View attachment 2883828
Ok.

The outcome is all that matters. I've never heard of a machinist doing it that way. Hope it works out.

The I/E assembly is not easy to hold. If you find a machinist that does these frequently, they usually have a fixture that holds all four pieces in place (or the center section fixed together and the two horns in an aligned and fixed position). Then a fly cutter is chucked into a mill and the fixtured workpiece is fed past the fly cutter taking very light cuts until all imperfections are removed. After that a final process mills the points of contact where the washers interface with the manifold to ensure even clamping pressure.

As long as your machinist achieves alignment, flatness, and uniformity of attachment points you will be fine.
 

FishTacos

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That's a cool video.

And I should have said, I'm not aware of a machinist doing THESE manifolds that way. I think the problem with that (and as a side note, it's also a problem with the fly cutter) is that because you have two different materials (softish aluminum and much harder cast ferrous material) the two don't respond to material removal in the same way. If the fly cutter is told to take big cuts, you end up with distortion because the aluminum acts like butter. And if you have the horns improperly fixed you can run into even bigger problems when you bolt it up.

This is all academic and I'm sure it will work out.
 

roadstr6

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I did a set of manifolds about a year ago because the bronze bushings the thermo-flapper pivots on were leaking. I ordered a block-off kit, but after pulling the manifolds, I decided not to separate them to install the block-off plate, but instead just plasma out the flapper and remove it and the shaft. I had my machine shop tap threads in the flapper shaft holes and install set screws to plug the holes. My machinist also used a belt sander like the video above to flatten the sealing surface. I have run these manifolds for 5K miles now with the flapper removed and no block-off plate. There have been no leaks, no cracks and no problems whatsoever. My thought is that the flapper only causes a problem when it fails in the "cold" position and super heats the intake causing a crack. With no flapper at all, the exhaust naturally flows downward and does not appear to have any detrimental effects on the intake manifold. The only thing I have noticed is that the exhaust note is a little throatier without the flapper there to obstruct the flow. It sounds nice.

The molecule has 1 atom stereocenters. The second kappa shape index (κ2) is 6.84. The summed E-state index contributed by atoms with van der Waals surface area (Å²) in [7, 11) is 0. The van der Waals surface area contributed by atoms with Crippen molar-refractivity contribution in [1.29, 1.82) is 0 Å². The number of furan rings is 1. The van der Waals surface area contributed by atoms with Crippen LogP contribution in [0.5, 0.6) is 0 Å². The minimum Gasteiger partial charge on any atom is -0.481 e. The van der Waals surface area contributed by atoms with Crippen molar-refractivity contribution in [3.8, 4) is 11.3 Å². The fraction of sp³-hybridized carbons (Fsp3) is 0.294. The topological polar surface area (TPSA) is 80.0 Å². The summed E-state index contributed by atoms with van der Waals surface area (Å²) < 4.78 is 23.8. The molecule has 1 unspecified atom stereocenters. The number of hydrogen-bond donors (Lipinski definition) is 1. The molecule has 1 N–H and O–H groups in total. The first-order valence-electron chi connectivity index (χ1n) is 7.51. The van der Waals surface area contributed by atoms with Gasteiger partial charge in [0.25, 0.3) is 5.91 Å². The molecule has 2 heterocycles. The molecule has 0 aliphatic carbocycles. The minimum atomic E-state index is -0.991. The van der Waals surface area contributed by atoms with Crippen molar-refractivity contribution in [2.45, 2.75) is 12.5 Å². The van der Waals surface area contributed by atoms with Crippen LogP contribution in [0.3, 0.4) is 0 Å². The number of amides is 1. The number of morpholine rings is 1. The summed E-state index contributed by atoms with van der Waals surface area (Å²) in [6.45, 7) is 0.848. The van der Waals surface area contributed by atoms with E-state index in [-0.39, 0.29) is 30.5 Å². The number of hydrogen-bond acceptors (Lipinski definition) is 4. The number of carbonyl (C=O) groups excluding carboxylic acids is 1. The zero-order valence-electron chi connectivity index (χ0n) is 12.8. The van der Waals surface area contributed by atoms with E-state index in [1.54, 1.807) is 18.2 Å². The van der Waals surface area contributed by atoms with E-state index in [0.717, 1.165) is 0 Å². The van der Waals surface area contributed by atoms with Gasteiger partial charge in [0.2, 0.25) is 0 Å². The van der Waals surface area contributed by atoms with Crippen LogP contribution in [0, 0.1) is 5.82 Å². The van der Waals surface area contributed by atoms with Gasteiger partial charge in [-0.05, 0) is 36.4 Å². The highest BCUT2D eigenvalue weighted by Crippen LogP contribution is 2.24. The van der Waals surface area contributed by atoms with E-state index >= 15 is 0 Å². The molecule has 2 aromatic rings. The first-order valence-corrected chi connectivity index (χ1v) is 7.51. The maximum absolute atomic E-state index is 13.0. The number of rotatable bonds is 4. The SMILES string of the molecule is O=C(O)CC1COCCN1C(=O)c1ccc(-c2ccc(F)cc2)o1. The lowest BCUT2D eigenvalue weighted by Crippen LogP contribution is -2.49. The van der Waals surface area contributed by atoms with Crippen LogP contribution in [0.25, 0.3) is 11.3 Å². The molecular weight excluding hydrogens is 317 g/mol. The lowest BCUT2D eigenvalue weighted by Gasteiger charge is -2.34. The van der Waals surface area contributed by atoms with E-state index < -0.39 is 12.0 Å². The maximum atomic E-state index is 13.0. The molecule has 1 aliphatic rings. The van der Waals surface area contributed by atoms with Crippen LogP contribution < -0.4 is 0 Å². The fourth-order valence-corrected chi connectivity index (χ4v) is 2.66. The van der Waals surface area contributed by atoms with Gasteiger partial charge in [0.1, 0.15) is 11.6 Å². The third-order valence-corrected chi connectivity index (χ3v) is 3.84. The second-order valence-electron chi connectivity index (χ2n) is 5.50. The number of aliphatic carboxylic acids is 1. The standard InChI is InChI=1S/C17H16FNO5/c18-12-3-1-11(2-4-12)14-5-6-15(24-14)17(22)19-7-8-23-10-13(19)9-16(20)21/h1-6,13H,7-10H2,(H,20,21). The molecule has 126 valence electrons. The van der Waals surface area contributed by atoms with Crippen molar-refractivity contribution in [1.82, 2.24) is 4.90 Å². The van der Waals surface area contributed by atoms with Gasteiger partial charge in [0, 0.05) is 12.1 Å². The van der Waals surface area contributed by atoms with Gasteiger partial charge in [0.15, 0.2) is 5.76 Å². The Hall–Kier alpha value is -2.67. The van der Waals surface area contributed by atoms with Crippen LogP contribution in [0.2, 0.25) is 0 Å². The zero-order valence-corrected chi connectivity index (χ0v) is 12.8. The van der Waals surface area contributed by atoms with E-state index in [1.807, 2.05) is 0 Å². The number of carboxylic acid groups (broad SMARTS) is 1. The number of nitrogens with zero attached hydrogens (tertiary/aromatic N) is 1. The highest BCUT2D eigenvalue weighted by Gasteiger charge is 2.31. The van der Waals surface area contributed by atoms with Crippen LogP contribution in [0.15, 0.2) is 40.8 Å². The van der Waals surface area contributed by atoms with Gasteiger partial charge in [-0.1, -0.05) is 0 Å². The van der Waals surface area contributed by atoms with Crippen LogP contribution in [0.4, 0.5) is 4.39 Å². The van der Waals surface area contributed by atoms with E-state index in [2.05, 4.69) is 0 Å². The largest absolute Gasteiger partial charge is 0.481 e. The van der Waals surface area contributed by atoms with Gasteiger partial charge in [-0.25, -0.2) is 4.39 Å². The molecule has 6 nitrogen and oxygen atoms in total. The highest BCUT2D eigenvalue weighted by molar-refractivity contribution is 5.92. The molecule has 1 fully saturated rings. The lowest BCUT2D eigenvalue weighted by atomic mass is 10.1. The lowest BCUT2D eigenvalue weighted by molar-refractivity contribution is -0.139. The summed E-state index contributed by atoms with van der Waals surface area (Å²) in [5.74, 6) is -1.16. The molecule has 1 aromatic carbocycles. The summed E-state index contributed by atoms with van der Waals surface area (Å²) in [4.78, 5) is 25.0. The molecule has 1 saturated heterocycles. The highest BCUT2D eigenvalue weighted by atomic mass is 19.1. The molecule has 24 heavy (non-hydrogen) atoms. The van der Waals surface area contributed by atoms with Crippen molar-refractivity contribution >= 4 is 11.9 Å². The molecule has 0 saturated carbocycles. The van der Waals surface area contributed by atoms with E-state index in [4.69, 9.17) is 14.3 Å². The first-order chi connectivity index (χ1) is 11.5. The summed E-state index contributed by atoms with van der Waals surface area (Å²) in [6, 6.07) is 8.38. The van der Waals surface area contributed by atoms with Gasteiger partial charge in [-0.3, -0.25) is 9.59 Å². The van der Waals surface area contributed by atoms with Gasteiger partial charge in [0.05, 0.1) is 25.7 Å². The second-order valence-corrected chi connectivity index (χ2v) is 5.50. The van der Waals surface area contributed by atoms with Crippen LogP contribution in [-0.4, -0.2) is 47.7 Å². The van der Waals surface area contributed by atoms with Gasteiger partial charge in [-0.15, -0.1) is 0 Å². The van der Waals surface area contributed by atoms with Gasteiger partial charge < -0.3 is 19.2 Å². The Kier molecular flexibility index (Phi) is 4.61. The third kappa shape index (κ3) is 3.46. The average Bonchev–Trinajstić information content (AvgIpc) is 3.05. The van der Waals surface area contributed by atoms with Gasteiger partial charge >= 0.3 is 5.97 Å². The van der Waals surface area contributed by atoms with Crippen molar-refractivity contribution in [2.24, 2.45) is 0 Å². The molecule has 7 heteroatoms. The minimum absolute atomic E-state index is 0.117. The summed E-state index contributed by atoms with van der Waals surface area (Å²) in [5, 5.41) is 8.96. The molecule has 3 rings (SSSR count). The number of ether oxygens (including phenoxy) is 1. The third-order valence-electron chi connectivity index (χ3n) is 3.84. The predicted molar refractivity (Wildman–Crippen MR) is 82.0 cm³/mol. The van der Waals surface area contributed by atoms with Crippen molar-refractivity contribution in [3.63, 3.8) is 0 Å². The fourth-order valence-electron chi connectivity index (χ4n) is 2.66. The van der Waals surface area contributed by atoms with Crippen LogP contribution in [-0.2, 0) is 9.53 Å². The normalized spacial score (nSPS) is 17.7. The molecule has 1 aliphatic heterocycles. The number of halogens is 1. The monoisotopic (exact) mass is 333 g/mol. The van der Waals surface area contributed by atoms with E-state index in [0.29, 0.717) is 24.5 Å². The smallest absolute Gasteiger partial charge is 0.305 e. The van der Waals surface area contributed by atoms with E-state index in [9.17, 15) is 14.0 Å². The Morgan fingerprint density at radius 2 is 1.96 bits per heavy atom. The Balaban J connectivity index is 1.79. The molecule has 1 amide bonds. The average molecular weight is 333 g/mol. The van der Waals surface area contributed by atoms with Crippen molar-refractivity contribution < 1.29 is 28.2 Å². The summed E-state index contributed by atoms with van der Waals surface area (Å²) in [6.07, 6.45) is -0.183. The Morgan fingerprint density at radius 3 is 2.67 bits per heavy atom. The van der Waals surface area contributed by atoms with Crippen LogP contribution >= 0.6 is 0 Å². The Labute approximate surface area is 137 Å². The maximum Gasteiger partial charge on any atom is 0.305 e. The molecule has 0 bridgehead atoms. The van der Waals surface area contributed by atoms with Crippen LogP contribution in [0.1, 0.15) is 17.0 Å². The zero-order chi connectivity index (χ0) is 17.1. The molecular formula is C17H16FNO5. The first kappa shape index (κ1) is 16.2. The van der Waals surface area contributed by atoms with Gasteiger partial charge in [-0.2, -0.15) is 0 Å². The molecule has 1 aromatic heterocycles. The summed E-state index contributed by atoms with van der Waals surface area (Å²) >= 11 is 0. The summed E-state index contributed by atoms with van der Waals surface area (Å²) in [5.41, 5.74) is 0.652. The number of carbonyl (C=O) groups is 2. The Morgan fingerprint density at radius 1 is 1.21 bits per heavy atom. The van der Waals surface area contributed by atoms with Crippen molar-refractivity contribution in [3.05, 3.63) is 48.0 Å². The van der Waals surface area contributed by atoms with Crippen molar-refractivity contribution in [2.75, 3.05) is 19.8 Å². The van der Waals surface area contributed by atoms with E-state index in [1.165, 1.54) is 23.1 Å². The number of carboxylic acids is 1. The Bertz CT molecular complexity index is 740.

reddog90

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My truck has a little less than 130k miles and my heat control valve operates just fine when tested with a torch. I removed the manifolds to make sure I didn't have a cracked intake and replace the gaskets, and thought I would install a heat riser block off plate from Cruiser Outfitters while they were split to prevent any future issues. This block off plate blocks the travel of the flapper plate as it heats up though.

Should I:
Remove the entire heat control valve assembly and plug or weld the holes left behind in the manifold, then reassemble with the heat riser block off plate?
Remove just the flapper plate and leave the heat control valve shaft in place, then reassemble with the heat riser block off plate?
Heat the coil spring to fully rotate the flapper plate directing heat away from the intake manifold, then reassemble with the heat riser block off plate?
Or reassemble without the heat riser block off plate and hope the heat control valve doesn't s*** the bed while I own the truck?
 

OSS

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From my understanding from a machinist who’s worked on dozens of Land Cruiser 2F manifolds, the aluminum intake cracks because the Heat Control valve can occasionally stick in the Cold position.
Because of this, every single 2F manifold that goes through his shop gets the Heat Control Valve removed and NO block off plate is used.

I brought a SOR manifold block off plate in for him to install and he was adamant that it wasn’t a good idea - to the point that he wouldn’t install it.
He knew what it was and said they don’t install those. You don’t want to use it.

Who was I to argue with an experienced expert who did all the engine rebuilds for TLC4x4.com and also for rebuilds for local Toyota dealerships?